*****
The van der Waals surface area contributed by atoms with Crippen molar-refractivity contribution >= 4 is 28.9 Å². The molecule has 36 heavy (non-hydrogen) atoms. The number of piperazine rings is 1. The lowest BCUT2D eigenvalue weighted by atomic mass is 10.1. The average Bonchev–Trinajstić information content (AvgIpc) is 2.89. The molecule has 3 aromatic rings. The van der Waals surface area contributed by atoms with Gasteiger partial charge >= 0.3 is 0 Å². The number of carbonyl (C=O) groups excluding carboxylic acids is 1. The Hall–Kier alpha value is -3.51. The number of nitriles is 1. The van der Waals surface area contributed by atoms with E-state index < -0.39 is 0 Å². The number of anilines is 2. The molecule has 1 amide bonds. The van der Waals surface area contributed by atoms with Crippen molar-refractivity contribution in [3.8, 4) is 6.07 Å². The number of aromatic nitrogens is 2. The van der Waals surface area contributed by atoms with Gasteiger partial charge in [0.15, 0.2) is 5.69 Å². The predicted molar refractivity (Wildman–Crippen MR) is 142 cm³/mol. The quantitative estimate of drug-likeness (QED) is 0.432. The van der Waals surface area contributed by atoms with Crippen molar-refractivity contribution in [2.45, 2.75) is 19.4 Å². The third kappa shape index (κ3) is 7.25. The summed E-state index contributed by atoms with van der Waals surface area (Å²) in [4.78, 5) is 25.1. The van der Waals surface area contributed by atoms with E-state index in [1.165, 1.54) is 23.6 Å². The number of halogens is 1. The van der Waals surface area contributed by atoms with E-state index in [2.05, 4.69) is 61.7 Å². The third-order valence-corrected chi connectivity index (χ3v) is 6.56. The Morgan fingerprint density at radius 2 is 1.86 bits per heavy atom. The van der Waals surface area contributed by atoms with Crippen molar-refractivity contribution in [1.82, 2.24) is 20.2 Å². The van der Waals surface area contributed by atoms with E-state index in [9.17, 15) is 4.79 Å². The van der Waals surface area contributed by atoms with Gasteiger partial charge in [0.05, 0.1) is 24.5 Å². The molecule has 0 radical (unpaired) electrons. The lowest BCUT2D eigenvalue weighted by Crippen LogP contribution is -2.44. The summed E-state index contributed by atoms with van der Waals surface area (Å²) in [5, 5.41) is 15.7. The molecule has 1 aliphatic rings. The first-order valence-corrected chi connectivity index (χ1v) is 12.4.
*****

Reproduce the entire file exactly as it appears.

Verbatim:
The van der Waals surface area contributed by atoms with Crippen molar-refractivity contribution >= 4 is 28.9 Å². The molecule has 36 heavy (non-hydrogen) atoms. The number of piperazine rings is 1. The lowest BCUT2D eigenvalue weighted by atomic mass is 10.1. The average Bonchev–Trinajstić information content (AvgIpc) is 2.89. The molecule has 3 aromatic rings. The van der Waals surface area contributed by atoms with Gasteiger partial charge >= 0.3 is 0 Å². The number of carbonyl (C=O) groups excluding carboxylic acids is 1. The Hall–Kier alpha value is -3.51. The number of nitriles is 1. The van der Waals surface area contributed by atoms with E-state index < -0.39 is 0 Å². The number of anilines is 2. The molecule has 1 amide bonds. The van der Waals surface area contributed by atoms with Crippen molar-refractivity contribution in [3.8, 4) is 6.07 Å². The number of aromatic nitrogens is 2. The van der Waals surface area contributed by atoms with Gasteiger partial charge in [0.15, 0.2) is 5.69 Å². The predicted molar refractivity (Wildman–Crippen MR) is 142 cm³/mol. The quantitative estimate of drug-likeness (QED) is 0.432. The van der Waals surface area contributed by atoms with Crippen molar-refractivity contribution in [2.45, 2.75) is 19.4 Å². The third kappa shape index (κ3) is 7.25. The summed E-state index contributed by atoms with van der Waals surface area (Å²) in [4.78, 5) is 25.1. The van der Waals surface area contributed by atoms with E-state index in [1.165, 1.54) is 23.6 Å². The number of halogens is 1. The van der Waals surface area contributed by atoms with E-state index in [2.05, 4.69) is 61.7 Å². The third-order valence-corrected chi connectivity index (χ3v) is 6.56. The Morgan fingerprint density at radius 2 is 1.86 bits per heavy atom. The van der Waals surface area contributed by atoms with Crippen molar-refractivity contribution in [1.82, 2.24) is 20.2 Å². The van der Waals surface area contributed by atoms with E-state index in [9.17, 15) is 4.79 Å². The van der Waals surface area contributed by atoms with Gasteiger partial charge in [0.05, 0.1) is 24.5 Å². The molecule has 0 radical (unpaired) electrons. The lowest BCUT2D eigenvalue weighted by Crippen LogP contribution is -2.44. The summed E-state index contributed by atoms with van der Waals surface area (Å²) in [5, 5.41) is 15.7. The molecule has 1 aliphatic rings. The first-order valence-corrected chi connectivity index (χ1v) is 12.4.